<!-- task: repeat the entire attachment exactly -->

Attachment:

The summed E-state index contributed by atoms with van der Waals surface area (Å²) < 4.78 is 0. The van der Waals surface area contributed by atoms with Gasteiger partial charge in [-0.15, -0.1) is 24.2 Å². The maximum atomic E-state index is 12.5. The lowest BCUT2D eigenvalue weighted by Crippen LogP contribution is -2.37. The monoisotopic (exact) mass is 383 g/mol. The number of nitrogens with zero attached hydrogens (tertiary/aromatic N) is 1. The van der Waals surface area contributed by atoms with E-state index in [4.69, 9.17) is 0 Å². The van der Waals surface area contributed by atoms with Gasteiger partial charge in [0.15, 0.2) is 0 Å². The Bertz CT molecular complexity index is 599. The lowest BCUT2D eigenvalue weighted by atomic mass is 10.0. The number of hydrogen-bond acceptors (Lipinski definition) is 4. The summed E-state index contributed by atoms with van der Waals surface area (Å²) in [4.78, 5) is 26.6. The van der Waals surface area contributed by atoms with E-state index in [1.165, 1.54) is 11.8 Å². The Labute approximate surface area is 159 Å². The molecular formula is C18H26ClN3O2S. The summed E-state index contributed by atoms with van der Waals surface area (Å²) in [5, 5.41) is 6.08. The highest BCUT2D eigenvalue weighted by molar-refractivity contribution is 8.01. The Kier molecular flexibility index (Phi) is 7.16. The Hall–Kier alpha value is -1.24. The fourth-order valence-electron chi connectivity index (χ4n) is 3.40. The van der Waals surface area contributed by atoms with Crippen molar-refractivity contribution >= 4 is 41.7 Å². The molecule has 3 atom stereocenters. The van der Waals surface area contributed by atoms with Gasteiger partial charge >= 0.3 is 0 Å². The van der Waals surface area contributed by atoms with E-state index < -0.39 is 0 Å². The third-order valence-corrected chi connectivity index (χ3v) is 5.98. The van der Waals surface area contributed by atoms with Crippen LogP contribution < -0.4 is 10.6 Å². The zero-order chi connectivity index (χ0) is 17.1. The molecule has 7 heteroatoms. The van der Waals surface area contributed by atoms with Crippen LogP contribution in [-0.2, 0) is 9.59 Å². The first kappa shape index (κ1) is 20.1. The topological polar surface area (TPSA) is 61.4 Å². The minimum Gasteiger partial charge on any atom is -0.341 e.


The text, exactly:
The summed E-state index contributed by atoms with van der Waals surface area (Å²) < 4.78 is 0. The van der Waals surface area contributed by atoms with Gasteiger partial charge in [-0.15, -0.1) is 24.2 Å². The maximum atomic E-state index is 12.5. The lowest BCUT2D eigenvalue weighted by Crippen LogP contribution is -2.37. The monoisotopic (exact) mass is 383 g/mol. The number of nitrogens with zero attached hydrogens (tertiary/aromatic N) is 1. The van der Waals surface area contributed by atoms with E-state index in [4.69, 9.17) is 0 Å². The van der Waals surface area contributed by atoms with Gasteiger partial charge in [0.15, 0.2) is 0 Å². The Bertz CT molecular complexity index is 599. The lowest BCUT2D eigenvalue weighted by atomic mass is 10.0. The number of hydrogen-bond acceptors (Lipinski definition) is 4. The summed E-state index contributed by atoms with van der Waals surface area (Å²) in [4.78, 5) is 26.6. The van der Waals surface area contributed by atoms with E-state index in [1.165, 1.54) is 11.8 Å². The Labute approximate surface area is 159 Å². The molecular formula is C18H26ClN3O2S. The summed E-state index contributed by atoms with van der Waals surface area (Å²) in [5, 5.41) is 6.08. The highest BCUT2D eigenvalue weighted by molar-refractivity contribution is 8.01. The Kier molecular flexibility index (Phi) is 7.16. The Hall–Kier alpha value is -1.24. The fourth-order valence-electron chi connectivity index (χ4n) is 3.40. The van der Waals surface area contributed by atoms with Crippen molar-refractivity contribution >= 4 is 41.7 Å². The molecule has 3 atom stereocenters. The van der Waals surface area contributed by atoms with Gasteiger partial charge >= 0.3 is 0 Å². The van der Waals surface area contributed by atoms with E-state index < -0.39 is 0 Å². The third-order valence-corrected chi connectivity index (χ3v) is 5.98. The van der Waals surface area contributed by atoms with Crippen LogP contribution < -0.4 is 10.6 Å². The zero-order chi connectivity index (χ0) is 17.1. The molecule has 7 heteroatoms. The van der Waals surface area contributed by atoms with Crippen LogP contribution in [-0.2, 0) is 9.59 Å². The first kappa shape index (κ1) is 20.1. The topological polar surface area (TPSA) is 61.4 Å². The minimum Gasteiger partial charge on any atom is -0.341 e.